The National MS Society shares in the public urgency to advance the understanding of CCSVI as quickly as possible. In collaboration with the MS Society of Canada, the Society has been at the forefront of researching the potential links between CCSVI and MS and in July 2010 launched seven research studies with a commitment of more than $2.4 million. The research teams have recruited a broad spectrum of people with MS and others to build an understanding of who may be affected by CCSVI. In addition, they have been refining CCSVI imaging methods for accuracy and consistency to reliably validate the occurrence of CCSVI and understand its implications in the MS disease process. Read the 18-month progress report.
After the research projects are completed, the studies will be analyzed and submitted for publication in one or more scientific journals. At this point it isn’t clear when full data and results will be available to the public. In the meantime, several of the investigators have already been sharing their results with other scientists at medical meetings. Results from the seven projects as well as other studies will help guide the Society’s planning for future investments in this area of research.
Frequently Asked Questions
Q: Does the National MS Society support the FDA’s safety communication?
A: The Society supports the FDA’s effort to provide the most current clarifying information to people with MS and their health care providers so that they are better equipped to make informed treatment decisions.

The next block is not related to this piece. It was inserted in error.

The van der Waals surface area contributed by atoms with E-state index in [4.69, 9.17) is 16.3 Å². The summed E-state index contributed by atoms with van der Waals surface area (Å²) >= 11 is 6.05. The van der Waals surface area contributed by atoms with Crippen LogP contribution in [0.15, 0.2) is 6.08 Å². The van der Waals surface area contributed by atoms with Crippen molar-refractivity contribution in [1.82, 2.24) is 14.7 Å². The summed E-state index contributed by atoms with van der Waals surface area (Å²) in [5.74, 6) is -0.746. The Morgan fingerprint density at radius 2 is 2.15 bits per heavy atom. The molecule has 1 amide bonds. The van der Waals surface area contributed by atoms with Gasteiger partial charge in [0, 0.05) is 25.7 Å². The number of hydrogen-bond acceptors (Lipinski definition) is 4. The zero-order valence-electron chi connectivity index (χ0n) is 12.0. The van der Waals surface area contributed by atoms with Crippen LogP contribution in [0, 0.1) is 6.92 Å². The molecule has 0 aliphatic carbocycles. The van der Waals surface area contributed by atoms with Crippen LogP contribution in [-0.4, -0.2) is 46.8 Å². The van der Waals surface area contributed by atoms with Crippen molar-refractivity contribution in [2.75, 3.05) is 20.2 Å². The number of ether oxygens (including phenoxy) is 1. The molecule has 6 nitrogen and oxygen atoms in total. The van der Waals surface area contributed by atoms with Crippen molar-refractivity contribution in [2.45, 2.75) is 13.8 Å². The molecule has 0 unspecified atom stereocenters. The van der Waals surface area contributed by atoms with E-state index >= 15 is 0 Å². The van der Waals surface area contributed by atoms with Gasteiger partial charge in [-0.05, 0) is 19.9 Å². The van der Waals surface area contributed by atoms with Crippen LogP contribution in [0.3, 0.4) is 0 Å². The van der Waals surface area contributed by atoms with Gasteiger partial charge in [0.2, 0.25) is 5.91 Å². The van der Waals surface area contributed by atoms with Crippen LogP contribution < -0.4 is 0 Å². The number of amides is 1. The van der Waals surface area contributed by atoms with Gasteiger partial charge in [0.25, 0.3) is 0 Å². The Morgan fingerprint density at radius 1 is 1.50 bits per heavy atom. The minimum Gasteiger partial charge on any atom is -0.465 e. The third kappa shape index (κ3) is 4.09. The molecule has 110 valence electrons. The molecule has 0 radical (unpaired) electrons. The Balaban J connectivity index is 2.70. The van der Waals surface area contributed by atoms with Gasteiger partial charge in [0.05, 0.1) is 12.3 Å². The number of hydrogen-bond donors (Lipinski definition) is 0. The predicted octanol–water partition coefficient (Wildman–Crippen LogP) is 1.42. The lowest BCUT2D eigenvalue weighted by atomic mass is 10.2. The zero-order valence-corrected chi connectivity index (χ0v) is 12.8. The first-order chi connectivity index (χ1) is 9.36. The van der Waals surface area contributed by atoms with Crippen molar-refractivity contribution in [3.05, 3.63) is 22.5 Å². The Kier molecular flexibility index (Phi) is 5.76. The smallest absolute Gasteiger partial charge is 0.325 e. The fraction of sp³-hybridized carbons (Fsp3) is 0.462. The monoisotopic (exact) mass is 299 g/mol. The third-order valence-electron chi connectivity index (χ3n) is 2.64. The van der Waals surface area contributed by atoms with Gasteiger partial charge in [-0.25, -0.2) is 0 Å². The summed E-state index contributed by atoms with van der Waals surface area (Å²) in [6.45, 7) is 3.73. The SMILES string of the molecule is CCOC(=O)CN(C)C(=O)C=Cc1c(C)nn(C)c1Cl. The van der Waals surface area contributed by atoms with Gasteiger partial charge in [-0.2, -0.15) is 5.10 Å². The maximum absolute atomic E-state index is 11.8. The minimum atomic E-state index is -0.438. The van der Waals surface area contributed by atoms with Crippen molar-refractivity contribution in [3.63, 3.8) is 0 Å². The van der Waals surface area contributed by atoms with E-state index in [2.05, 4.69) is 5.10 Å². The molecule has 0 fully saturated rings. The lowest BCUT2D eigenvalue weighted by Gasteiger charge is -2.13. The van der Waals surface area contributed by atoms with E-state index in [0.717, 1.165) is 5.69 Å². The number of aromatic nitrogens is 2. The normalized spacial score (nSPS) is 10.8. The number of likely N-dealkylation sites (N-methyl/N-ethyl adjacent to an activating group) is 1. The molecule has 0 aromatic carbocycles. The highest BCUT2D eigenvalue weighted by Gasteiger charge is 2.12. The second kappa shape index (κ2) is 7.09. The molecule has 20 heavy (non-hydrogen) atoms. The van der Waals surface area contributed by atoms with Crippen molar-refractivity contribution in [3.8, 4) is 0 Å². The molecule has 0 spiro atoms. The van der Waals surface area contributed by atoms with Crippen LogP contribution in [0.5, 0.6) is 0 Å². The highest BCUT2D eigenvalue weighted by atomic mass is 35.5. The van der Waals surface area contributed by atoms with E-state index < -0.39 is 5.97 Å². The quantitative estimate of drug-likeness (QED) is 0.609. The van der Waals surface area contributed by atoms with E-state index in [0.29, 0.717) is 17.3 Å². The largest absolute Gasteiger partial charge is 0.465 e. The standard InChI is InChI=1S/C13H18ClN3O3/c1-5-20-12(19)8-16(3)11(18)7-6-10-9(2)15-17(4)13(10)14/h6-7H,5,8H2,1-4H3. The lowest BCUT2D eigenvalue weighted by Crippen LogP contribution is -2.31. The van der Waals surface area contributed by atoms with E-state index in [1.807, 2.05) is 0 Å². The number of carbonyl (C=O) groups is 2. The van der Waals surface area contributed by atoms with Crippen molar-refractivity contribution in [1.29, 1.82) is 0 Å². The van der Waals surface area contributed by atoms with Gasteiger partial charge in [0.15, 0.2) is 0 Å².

The Society agrees with the FDA that research is needed to evaluate the relationship between CCSVI and MS. The Society fast-tracked its support for CCSVI research in early 2010 in collaboration with the MS Society of Canada and together we are funding $2.4 million in research grants.
We appreciate the FDA’s commitment to continuing to monitor this situation and to keep the public informed as new information becomes available.
Q: Does this FDA communication ban procedures to treat CCSVI?
A: No. It provides specific guidance about questions that should be considered by individuals and their health care providers before such a procedure is undertaken. In addition, the FDA’s safety communication notes the regulatory requirements for research using medical devices in CCSVI.
The FDA has not cleared or approved any angioplasty device or stents for the treatment of CCSVI and the use of such devices in treating CCSVI would be considered off-label at this time.
Q: Does the FDA communication have implications for the availability of venoplasty treatment for CCSVI?
A: At this time we do not know the implications of this communication for the availability of venoplasty treatment for CCSVI (venoplasty is angioplasty in veins).
Q: When does the FDA issue safety communications and what prompted them to issue one regarding CCSVI?
A: We don’t know what prompted this specific safety communication at this time. To learn more about the FDA’s policies around safety communications you can visit the FDA’s site: http://www.fda.gov/MedicalDevices/Safety/default.htm
Q. Will this communication impact how my insurance company evaluates potential coverage for this procedure?
A: We don’t yet know the implications of this safety communication and whether it might impact insurance coverage.